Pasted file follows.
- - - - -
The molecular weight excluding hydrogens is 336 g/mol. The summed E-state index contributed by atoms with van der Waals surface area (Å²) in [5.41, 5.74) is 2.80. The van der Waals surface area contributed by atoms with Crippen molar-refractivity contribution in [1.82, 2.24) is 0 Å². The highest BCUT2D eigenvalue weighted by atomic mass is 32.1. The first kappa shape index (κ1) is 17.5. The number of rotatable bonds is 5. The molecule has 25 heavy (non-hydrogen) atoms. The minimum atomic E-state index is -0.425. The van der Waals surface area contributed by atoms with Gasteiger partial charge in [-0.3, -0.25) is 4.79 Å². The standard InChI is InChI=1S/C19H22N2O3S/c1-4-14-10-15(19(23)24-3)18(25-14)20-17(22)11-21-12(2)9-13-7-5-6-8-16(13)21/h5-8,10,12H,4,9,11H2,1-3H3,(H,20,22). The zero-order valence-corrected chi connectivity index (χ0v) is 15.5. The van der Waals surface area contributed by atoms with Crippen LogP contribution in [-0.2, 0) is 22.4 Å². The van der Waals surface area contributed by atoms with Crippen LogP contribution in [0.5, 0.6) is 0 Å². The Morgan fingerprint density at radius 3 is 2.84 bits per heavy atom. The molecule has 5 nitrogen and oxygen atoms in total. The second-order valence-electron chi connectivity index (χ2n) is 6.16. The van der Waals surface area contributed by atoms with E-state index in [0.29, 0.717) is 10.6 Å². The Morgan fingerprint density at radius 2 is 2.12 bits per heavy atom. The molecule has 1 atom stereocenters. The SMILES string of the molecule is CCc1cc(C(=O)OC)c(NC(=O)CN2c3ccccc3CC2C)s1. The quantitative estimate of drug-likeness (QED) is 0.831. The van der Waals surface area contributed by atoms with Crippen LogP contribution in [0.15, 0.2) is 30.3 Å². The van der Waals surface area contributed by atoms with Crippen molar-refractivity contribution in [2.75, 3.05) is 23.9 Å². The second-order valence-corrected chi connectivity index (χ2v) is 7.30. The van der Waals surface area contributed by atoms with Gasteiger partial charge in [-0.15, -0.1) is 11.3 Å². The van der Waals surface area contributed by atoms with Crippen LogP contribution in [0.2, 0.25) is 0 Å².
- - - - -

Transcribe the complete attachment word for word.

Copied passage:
The molecular weight excluding hydrogens is 336 g/mol. The summed E-state index contributed by atoms with van der Waals surface area (Å²) in [5.41, 5.74) is 2.80. The van der Waals surface area contributed by atoms with Crippen molar-refractivity contribution in [1.82, 2.24) is 0 Å². The highest BCUT2D eigenvalue weighted by atomic mass is 32.1. The first kappa shape index (κ1) is 17.5. The number of rotatable bonds is 5. The molecule has 25 heavy (non-hydrogen) atoms. The minimum atomic E-state index is -0.425. The van der Waals surface area contributed by atoms with Gasteiger partial charge in [-0.3, -0.25) is 4.79 Å². The standard InChI is InChI=1S/C19H22N2O3S/c1-4-14-10-15(19(23)24-3)18(25-14)20-17(22)11-21-12(2)9-13-7-5-6-8-16(13)21/h5-8,10,12H,4,9,11H2,1-3H3,(H,20,22). The zero-order valence-corrected chi connectivity index (χ0v) is 15.5. The van der Waals surface area contributed by atoms with Crippen LogP contribution in [-0.2, 0) is 22.4 Å². The van der Waals surface area contributed by atoms with Crippen LogP contribution in [0.5, 0.6) is 0 Å². The Morgan fingerprint density at radius 3 is 2.84 bits per heavy atom. The molecule has 5 nitrogen and oxygen atoms in total. The second-order valence-electron chi connectivity index (χ2n) is 6.16. The van der Waals surface area contributed by atoms with E-state index in [0.29, 0.717) is 10.6 Å². The Morgan fingerprint density at radius 2 is 2.12 bits per heavy atom. The molecule has 1 atom stereocenters. The SMILES string of the molecule is CCc1cc(C(=O)OC)c(NC(=O)CN2c3ccccc3CC2C)s1. The quantitative estimate of drug-likeness (QED) is 0.831. The van der Waals surface area contributed by atoms with Crippen LogP contribution in [0.15, 0.2) is 30.3 Å². The van der Waals surface area contributed by atoms with Crippen molar-refractivity contribution in [2.75, 3.05) is 23.9 Å². The second-order valence-corrected chi connectivity index (χ2v) is 7.30. The van der Waals surface area contributed by atoms with Gasteiger partial charge in [-0.15, -0.1) is 11.3 Å². The van der Waals surface area contributed by atoms with Crippen LogP contribution in [0.2, 0.25) is 0 Å².